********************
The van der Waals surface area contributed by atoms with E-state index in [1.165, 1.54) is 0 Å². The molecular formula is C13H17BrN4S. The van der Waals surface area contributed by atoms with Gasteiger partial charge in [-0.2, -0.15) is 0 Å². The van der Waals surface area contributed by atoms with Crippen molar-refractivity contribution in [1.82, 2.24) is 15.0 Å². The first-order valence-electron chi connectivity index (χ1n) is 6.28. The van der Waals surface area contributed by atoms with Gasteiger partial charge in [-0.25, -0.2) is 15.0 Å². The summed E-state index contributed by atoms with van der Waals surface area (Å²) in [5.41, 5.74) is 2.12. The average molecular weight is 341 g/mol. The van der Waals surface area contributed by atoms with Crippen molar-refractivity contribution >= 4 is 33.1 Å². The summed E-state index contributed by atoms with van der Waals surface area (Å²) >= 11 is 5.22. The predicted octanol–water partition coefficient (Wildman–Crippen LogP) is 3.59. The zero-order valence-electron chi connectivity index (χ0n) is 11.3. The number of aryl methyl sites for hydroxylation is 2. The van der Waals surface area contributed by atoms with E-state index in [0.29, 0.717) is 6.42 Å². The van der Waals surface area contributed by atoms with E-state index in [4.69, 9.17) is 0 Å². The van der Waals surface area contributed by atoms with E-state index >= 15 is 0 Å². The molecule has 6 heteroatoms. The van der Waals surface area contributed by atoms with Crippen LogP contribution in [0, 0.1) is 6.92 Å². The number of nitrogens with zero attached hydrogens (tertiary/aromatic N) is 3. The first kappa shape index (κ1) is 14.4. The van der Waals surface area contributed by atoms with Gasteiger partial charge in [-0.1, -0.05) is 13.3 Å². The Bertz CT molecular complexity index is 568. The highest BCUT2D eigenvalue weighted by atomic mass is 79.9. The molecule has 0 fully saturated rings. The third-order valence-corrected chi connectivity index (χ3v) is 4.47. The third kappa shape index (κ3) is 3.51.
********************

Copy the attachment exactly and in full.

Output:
The van der Waals surface area contributed by atoms with E-state index in [1.165, 1.54) is 0 Å². The molecular formula is C13H17BrN4S. The van der Waals surface area contributed by atoms with Gasteiger partial charge in [-0.2, -0.15) is 0 Å². The van der Waals surface area contributed by atoms with Crippen molar-refractivity contribution in [1.82, 2.24) is 15.0 Å². The first-order valence-electron chi connectivity index (χ1n) is 6.28. The van der Waals surface area contributed by atoms with Gasteiger partial charge in [-0.25, -0.2) is 15.0 Å². The summed E-state index contributed by atoms with van der Waals surface area (Å²) in [5.41, 5.74) is 2.12. The average molecular weight is 341 g/mol. The van der Waals surface area contributed by atoms with Crippen molar-refractivity contribution >= 4 is 33.1 Å². The summed E-state index contributed by atoms with van der Waals surface area (Å²) >= 11 is 5.22. The predicted octanol–water partition coefficient (Wildman–Crippen LogP) is 3.59. The zero-order valence-electron chi connectivity index (χ0n) is 11.3. The number of aryl methyl sites for hydroxylation is 2. The van der Waals surface area contributed by atoms with E-state index in [0.29, 0.717) is 6.42 Å². The van der Waals surface area contributed by atoms with E-state index in [4.69, 9.17) is 0 Å². The van der Waals surface area contributed by atoms with E-state index >= 15 is 0 Å². The molecule has 6 heteroatoms. The van der Waals surface area contributed by atoms with Crippen LogP contribution in [0, 0.1) is 6.92 Å². The number of nitrogens with zero attached hydrogens (tertiary/aromatic N) is 3. The first kappa shape index (κ1) is 14.4. The van der Waals surface area contributed by atoms with Gasteiger partial charge in [-0.1, -0.05) is 13.3 Å². The Bertz CT molecular complexity index is 568. The highest BCUT2D eigenvalue weighted by atomic mass is 79.9. The molecule has 0 fully saturated rings. The third-order valence-corrected chi connectivity index (χ3v) is 4.47. The third kappa shape index (κ3) is 3.51.